Alex Constantine - November 5, 2022
‘You’re gonna die, you piece of [expletive]. We’re going to hang you. We’re going to hang you.’
A 64-year-old Iowa man has been arrested for threatening to lynch Maricopa County Supervisor Clint Hickman and an employee of the Arizona Attorney General’s Office for not investigating claims of fictitious voter fraud.
“When we come to lynch your stupid lying Commie [expletive], you’ll remember that you lied on the [expletive] Bible, you piece of [expletive],” Mark Rissi allegedly said in a voicemail to Hickman, according to a press release by the Department of Justice. “You’re gonna die, you piece of [expletive]. We’re going to hang you. We’re going to hang you.”
The call came three days after Cyber Ninjas released its flawed analysis of the 2020 election results, the end product of the Arizona Senate’s partisan election review, which has continued to be fodder for conspiracy theorists and lawmakers.
“I remember exactly where I was when I heard that voicemail. It was chilling,” Hickman said in a written statement about the call. “This wasn’t a prank call. This wasn’t protected speech. This was a serious threat to me and my family.
“I’m grateful to the Department of Justice and the FBI for taking this case seriously and making an arrest, and I’m pleased the U.S. Attorney General has set up a task force to address increased threats of violence to election workers and elected officials.”
Hickman’s statement went on to say that today’s indictment is “not enough,” as over the past two years, he and his colleagues have received numerous threats. One of those colleagues includes Maricopa County Recorder Stephen Richer.
A Missouri man was indicted earlier this year for threatening to kill Richer because he opposed the Senate’s partisan election review, leaving a voicemail on the Republican’s cell phone telling him that “other people from other states are watching your ass.”
Hickman laid the blame at the feet of Republicans who have remained silent about election lies in order to maintain their standing in a political party that views those who deny the baseless fraud claims as apostates.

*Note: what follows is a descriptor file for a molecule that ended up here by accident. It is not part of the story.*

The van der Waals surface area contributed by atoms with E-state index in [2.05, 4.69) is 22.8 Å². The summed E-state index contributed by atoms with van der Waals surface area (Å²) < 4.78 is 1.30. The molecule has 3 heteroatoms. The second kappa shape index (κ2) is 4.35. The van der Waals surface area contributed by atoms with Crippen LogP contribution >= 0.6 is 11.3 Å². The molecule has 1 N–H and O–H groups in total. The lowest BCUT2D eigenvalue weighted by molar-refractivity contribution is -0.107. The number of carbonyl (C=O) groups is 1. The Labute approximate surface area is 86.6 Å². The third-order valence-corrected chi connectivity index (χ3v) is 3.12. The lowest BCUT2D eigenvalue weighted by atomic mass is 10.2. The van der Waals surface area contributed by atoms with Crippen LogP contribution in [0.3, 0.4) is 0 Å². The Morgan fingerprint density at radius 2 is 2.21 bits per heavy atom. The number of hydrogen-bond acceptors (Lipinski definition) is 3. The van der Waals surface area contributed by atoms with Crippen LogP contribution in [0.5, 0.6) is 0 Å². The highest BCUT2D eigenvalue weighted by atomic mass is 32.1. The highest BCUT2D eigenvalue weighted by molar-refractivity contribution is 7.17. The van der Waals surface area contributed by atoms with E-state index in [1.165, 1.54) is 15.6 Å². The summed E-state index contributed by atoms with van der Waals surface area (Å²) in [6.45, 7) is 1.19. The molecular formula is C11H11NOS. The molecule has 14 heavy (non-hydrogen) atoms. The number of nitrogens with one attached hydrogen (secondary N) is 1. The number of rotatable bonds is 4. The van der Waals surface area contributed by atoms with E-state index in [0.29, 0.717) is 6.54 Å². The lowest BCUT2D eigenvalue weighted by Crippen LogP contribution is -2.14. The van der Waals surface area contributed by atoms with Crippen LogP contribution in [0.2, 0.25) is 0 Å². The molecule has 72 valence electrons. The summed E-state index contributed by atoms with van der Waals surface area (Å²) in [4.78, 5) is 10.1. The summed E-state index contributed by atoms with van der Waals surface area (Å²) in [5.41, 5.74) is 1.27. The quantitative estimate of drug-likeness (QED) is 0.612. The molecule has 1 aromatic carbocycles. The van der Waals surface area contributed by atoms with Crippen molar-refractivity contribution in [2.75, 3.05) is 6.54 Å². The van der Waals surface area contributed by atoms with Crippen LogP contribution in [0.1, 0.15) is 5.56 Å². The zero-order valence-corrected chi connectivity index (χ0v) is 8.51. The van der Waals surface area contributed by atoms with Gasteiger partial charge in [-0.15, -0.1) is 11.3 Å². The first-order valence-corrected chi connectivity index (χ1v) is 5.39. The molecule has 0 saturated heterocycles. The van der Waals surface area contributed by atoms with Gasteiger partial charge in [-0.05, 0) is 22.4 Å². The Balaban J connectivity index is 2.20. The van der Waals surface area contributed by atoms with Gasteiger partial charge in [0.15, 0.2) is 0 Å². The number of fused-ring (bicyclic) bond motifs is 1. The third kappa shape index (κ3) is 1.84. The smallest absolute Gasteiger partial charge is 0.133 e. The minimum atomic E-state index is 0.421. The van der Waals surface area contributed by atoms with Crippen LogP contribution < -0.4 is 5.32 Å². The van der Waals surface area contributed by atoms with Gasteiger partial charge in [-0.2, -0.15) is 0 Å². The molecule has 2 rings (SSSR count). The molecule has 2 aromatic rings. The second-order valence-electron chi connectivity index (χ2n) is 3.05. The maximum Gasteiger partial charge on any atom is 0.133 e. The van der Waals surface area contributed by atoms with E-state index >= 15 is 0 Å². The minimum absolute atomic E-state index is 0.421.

“And by and large, people in positions of power, in positions of leadership, in positions of influence here in Arizona are silent,” Hickman said in his statement. “How can you be silent?”
Hickman further went on to say that he hopes by speaking out it will encourage others to follow suit in hopes of combating disinformation that “imperils our democracy.”
“Whether it’s a person who shares your politics or your worldview or not, no one should be subjected to this kind of hatred,” he said.
Hickman wasn’t the only official who was threatened.
Rissi also allegedly called Arizona Attorney General Mark Brnovich’s Office claiming he was the victim of a “crime.” Brnovich has been a target of election denialists who believe the AG should be investigating perceived fraud or arresting those they believe are responsible.
Rissi claimed in his call that the crime was the “theft of the 2020 election” and repeated the debunked claim of the Maricopa Board of Supervisors deleting files from a computer system.
Rissi then told an unidentified employee to “do your job” or “you will hang with those [expletive] in the end. We will see to it. Torches and pitchforks. That’s your future, [expletive]. Do your job.”
“I want to thank the Department of Justice for taking threats to public officials seriously,” Brnovich said in a statement to the Arizona Mirror. “No one should be threatened for doing their job.”
Rissi is charged with two counts of making a threatening interstate communication and making a threatening telephone call. Each count of making a threatening interstate communication carries a maximum penalty of five years and making a threatening telephone call holds a maximum penalty of up to two years so Rissi could be facing up to 12 years in prison.
The FBI Phoenix Field Office investigated the case with the assistance of the FBI Cedar Rapids Field Office.
Election officials across the country have faced unusually high levels of threats, including Arizona, and since June 2021 the FBI has received over 1,000 tips related to threats to election workers. Approximately 11%, or 110, of those tips have led to investigations.